At the company I co-founded, we have tried for quite some time to find a collaboration software solution that works for young, free-range, independent workers. We’re settling on Dynalist for now – which is not open source 🙁 but otherwise close-to-perfect for our uses, after some necessary adaptations.
Below is a list of various applications I studied during our search, ordered roughly by suitability for our purposes, the best first.
- Dynalist. Not open source. Unlimited nodes in private lists even in the free version. Tags, due dates, Markdown formatting. Nice search options with link to searches, allowing “GTD” type selections of nodes like “everything due in the next week”.
- Workflowy. Not open source. Like Dynalist, but some features less. “The original”.
- Open Source Dynalist / Workflowy replacements. Of course that would be the ultimate solution, but we’re not there yet. I found the several promising base software applications though, if you want to invest some work (best first):
- Treenote. So far, an offline outliner application similar to Workflowy. An online variant with realtime collaboration is in the making as a master thesis project, and “nearly finished” as of 2017-11. That could be the complete solution, so let’s keep an eye on what happens here.
- Etherpad Lite. A proven, open source realtime collaborative editor. There are multiple open source variants (most notably Stekpad / formerly Hackpad), and multiple plugins. However so far, there is nothing like the list folding and zoom-to-item features of Dynalist / Workflowy – it’s all one long document, and the tasklist plugin only adds checkboxes before list items (see). Tag, search and filter functions are also not nearly as functional for a GTD / task list application as they are in Dynalist / Workflowy, and there is no deadline feature. But the collaborative editing part is there (incl. full history and authorship), the plugin infrastructure is there, so it seems doable. Given the advanced state of its realtime editing capabilities, and the difficulty to get this part right, this is probably a better base software than any of the below alternatives.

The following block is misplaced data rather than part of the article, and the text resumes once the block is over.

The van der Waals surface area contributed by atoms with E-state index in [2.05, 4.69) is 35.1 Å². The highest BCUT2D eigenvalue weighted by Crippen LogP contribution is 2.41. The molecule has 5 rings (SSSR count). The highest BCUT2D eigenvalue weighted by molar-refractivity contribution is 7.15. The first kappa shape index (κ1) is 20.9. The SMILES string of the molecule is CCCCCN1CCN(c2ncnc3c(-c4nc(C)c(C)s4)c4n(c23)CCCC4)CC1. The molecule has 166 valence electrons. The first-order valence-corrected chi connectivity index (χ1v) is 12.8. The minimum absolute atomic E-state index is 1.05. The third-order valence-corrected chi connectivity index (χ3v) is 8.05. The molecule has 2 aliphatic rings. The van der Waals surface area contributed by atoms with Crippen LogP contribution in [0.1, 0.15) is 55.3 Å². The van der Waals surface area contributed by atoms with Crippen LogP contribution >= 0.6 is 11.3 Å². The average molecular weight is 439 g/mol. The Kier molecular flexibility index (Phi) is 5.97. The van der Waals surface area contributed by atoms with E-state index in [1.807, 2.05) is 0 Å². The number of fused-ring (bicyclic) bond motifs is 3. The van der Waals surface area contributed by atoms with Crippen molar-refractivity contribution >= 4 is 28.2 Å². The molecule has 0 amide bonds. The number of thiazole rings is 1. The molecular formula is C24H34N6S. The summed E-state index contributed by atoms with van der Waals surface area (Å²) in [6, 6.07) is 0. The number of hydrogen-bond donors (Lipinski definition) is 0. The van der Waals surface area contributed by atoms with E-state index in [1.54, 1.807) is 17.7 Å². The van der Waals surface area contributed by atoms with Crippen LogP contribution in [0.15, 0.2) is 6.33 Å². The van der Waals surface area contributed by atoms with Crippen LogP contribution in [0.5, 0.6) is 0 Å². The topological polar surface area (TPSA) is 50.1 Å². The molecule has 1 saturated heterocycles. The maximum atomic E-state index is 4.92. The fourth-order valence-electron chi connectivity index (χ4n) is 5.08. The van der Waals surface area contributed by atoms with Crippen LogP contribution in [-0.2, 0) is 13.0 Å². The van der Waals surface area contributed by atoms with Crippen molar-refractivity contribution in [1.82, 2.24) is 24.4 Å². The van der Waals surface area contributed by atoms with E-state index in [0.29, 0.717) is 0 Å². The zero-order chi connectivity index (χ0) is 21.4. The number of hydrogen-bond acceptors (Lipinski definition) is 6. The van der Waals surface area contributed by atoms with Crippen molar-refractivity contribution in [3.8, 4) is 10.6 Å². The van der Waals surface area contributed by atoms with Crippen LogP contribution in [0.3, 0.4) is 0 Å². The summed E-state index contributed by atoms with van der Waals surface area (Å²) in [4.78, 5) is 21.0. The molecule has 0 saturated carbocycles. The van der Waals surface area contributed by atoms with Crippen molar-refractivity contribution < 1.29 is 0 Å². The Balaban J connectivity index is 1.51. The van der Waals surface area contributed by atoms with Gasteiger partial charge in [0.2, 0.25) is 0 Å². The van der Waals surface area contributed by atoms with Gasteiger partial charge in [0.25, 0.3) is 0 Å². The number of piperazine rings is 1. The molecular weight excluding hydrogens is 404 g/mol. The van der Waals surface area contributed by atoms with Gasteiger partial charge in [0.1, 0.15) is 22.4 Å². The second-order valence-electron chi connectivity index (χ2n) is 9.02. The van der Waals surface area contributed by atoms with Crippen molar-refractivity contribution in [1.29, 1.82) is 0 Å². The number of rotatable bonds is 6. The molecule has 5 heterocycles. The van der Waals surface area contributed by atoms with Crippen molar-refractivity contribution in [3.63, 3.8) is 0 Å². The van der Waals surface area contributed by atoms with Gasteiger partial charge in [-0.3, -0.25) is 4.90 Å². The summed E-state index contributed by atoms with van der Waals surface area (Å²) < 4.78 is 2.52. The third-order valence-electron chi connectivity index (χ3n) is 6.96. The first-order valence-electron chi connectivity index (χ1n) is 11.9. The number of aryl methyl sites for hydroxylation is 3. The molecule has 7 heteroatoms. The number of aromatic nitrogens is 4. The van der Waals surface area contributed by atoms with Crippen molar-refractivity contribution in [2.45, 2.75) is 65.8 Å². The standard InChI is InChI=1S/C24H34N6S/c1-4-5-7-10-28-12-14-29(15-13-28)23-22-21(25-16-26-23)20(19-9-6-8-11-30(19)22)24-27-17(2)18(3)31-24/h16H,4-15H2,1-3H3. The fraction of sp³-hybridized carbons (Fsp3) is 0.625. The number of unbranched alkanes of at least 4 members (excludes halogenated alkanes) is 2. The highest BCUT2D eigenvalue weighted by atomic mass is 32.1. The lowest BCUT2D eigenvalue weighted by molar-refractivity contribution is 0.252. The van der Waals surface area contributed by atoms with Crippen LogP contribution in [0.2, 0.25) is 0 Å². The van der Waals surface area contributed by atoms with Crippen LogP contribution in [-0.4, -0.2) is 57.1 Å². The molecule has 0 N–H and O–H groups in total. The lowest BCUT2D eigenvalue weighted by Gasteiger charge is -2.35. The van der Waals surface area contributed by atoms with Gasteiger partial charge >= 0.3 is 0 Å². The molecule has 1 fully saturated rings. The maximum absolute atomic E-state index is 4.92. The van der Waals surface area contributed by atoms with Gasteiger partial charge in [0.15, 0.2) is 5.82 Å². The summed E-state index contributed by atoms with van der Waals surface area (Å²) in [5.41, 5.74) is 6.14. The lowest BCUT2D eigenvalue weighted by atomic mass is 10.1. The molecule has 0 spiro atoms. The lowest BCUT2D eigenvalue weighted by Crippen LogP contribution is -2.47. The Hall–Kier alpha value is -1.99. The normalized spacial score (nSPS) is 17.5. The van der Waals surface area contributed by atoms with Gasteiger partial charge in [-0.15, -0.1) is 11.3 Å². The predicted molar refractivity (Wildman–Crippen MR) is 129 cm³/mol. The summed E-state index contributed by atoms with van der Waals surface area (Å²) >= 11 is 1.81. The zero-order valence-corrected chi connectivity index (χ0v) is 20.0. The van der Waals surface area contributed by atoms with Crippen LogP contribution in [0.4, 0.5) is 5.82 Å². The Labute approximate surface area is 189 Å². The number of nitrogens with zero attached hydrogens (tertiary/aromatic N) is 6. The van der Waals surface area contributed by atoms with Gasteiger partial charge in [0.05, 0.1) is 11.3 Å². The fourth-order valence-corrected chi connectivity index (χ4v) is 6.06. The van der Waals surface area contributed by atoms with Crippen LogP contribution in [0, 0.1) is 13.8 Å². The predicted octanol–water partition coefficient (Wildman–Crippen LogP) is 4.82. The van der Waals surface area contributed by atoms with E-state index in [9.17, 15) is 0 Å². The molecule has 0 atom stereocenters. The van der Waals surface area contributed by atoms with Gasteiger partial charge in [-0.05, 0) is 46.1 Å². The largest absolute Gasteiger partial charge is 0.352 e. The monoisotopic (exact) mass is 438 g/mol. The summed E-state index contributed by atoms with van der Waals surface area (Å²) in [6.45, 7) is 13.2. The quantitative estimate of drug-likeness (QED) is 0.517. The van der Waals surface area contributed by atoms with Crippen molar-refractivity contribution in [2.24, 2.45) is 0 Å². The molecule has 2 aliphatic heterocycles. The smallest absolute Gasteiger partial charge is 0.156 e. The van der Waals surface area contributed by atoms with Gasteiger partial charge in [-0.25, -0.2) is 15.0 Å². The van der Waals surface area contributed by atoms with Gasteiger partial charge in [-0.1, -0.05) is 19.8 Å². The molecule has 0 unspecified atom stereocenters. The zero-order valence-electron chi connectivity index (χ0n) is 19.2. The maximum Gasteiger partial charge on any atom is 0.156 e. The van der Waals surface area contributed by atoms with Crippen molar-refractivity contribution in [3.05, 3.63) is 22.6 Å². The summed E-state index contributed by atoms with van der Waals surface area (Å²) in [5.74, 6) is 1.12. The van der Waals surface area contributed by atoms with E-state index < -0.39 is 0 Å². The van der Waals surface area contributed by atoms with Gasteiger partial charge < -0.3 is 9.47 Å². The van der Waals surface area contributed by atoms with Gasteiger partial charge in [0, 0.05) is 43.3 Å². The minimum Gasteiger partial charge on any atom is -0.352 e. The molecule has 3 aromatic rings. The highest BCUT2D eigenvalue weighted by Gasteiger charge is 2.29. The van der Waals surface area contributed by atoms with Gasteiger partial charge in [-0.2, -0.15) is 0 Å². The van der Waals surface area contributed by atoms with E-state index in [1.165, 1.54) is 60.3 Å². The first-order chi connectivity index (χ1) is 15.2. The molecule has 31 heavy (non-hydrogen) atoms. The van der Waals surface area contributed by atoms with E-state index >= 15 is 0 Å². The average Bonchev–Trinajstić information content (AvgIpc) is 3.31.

- Vimflowy. See also here on Github. It’s the closest open source Dynalist-like software that I found. Can be used with the mouse, while the Vim modes are also useful after getting used to them. It can do remote data storage, but unfortunately no collaborative real-time editing. So that is a major thing to add (but could be simple when not requiring true realtime updates, rather AJAX to make changes, and a button to pull changes). Also the design and a lot of little bugs have to be fixed. But it’s promising, and in active development as of 2017-11.
- ndentJS. Engine / base component for a hierarchical list widget with realtime collaborative editing.
- HackFlowy. And another engine / base component for a hierarchical list widget with realtime collaborative editing.
- Taiga. Open source, kanban style collaboration tool. Nice, but you have to like the kanban way of doing things. For my taste, it is still too much form filling for truly agile, “uninhibited” collaboration. In large, esp. public projects where you need a full revision history (such as open source projects with a public issue tracker), Taiga is a great tool though – collaboration has to be less agile, more formalized there to work.
- Wekan. Open source, similar to Taiga and Trello.
- Tracks. Open source, Ruby based GTD application. Mature, but not much in development. More than 10 years in the making. Misses a more comfortable user experience (no drag&drop between projects etc., rather some form filling) and misses collaboration features (every user account gets to manage their own tasks only, it seems). Otherwise, very nice. You can try it out with a test account on gtd.pm.
- Gingko. Not open source. Very nice and somewhat similar to Dynalist and Workflowy concept-wise. However, more specialized for writing longer texts. While it can be used for task-based collaboration, it is lacking specialized features for task-based collaboration on the other hand (no due dates, no “focus” mode). Pay-what-you-like sales model, the free version is limited to 100 cards per month.
- TDO. Open source, minimalistic, nice little kanban style task manager. But allows no sub-tasks (which is what I don’t like about kanban style), and seemingly no made for collaboration.
- Nitro 3.0. Open source, nice, collaborative task manager with markdown, due dates, priorities, notes on tasks etc.. It just seems that tasks cannot be nested but are contained in multiple flat lists (if judging from Nitro 1.5 is any indication). Also, Nitro 3.0 is not yet released as of November 2017 and it is a complete rewrite, so it will probably not be available as stable software for some months still. But then, definitely worth a look.